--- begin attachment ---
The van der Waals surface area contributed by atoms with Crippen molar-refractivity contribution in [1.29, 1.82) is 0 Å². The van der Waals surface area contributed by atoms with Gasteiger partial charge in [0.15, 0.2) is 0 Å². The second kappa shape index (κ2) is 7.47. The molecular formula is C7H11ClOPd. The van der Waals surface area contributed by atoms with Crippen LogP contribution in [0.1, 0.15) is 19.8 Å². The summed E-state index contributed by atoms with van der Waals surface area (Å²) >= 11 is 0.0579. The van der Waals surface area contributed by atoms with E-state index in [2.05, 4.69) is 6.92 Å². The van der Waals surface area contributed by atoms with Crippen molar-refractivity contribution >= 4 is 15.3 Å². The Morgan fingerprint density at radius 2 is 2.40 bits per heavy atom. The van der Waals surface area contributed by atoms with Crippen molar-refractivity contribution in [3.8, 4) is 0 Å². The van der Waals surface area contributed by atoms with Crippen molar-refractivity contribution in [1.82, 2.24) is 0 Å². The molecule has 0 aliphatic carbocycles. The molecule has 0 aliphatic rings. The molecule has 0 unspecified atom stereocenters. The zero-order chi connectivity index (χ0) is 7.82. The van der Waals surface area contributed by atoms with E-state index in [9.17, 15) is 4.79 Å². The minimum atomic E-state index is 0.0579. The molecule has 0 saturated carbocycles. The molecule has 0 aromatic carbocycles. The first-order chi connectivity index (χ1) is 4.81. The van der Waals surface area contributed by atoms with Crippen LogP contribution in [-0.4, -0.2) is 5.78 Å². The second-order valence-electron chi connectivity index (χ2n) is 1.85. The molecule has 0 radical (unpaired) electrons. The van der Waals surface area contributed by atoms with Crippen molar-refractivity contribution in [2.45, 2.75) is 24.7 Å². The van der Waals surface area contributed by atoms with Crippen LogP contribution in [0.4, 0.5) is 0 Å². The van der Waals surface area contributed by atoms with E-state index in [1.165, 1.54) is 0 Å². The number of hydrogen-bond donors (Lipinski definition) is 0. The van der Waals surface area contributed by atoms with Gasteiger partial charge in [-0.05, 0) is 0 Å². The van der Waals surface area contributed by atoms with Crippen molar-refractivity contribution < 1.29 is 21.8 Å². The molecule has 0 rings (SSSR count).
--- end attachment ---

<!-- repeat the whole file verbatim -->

The van der Waals surface area contributed by atoms with Crippen molar-refractivity contribution in [1.29, 1.82) is 0 Å². The van der Waals surface area contributed by atoms with Gasteiger partial charge in [0.15, 0.2) is 0 Å². The second kappa shape index (κ2) is 7.47. The molecular formula is C7H11ClOPd. The van der Waals surface area contributed by atoms with Crippen LogP contribution in [0.1, 0.15) is 19.8 Å². The summed E-state index contributed by atoms with van der Waals surface area (Å²) >= 11 is 0.0579. The van der Waals surface area contributed by atoms with E-state index in [2.05, 4.69) is 6.92 Å². The van der Waals surface area contributed by atoms with Crippen molar-refractivity contribution >= 4 is 15.3 Å². The Morgan fingerprint density at radius 2 is 2.40 bits per heavy atom. The van der Waals surface area contributed by atoms with Crippen molar-refractivity contribution in [3.8, 4) is 0 Å². The van der Waals surface area contributed by atoms with Crippen molar-refractivity contribution in [1.82, 2.24) is 0 Å². The molecule has 0 aliphatic carbocycles. The molecule has 0 aliphatic rings. The molecule has 0 unspecified atom stereocenters. The zero-order chi connectivity index (χ0) is 7.82. The van der Waals surface area contributed by atoms with E-state index in [9.17, 15) is 4.79 Å². The minimum atomic E-state index is 0.0579. The molecule has 0 saturated carbocycles. The molecule has 0 aromatic carbocycles. The first-order chi connectivity index (χ1) is 4.81. The van der Waals surface area contributed by atoms with Crippen LogP contribution in [-0.4, -0.2) is 5.78 Å². The second-order valence-electron chi connectivity index (χ2n) is 1.85. The molecule has 0 radical (unpaired) electrons. The van der Waals surface area contributed by atoms with Crippen molar-refractivity contribution in [2.45, 2.75) is 24.7 Å². The van der Waals surface area contributed by atoms with Crippen LogP contribution in [0.4, 0.5) is 0 Å². The van der Waals surface area contributed by atoms with E-state index in [1.165, 1.54) is 0 Å². The number of hydrogen-bond donors (Lipinski definition) is 0. The van der Waals surface area contributed by atoms with Gasteiger partial charge in [-0.05, 0) is 0 Å². The van der Waals surface area contributed by atoms with Crippen molar-refractivity contribution < 1.29 is 21.8 Å². The molecule has 0 rings (SSSR count).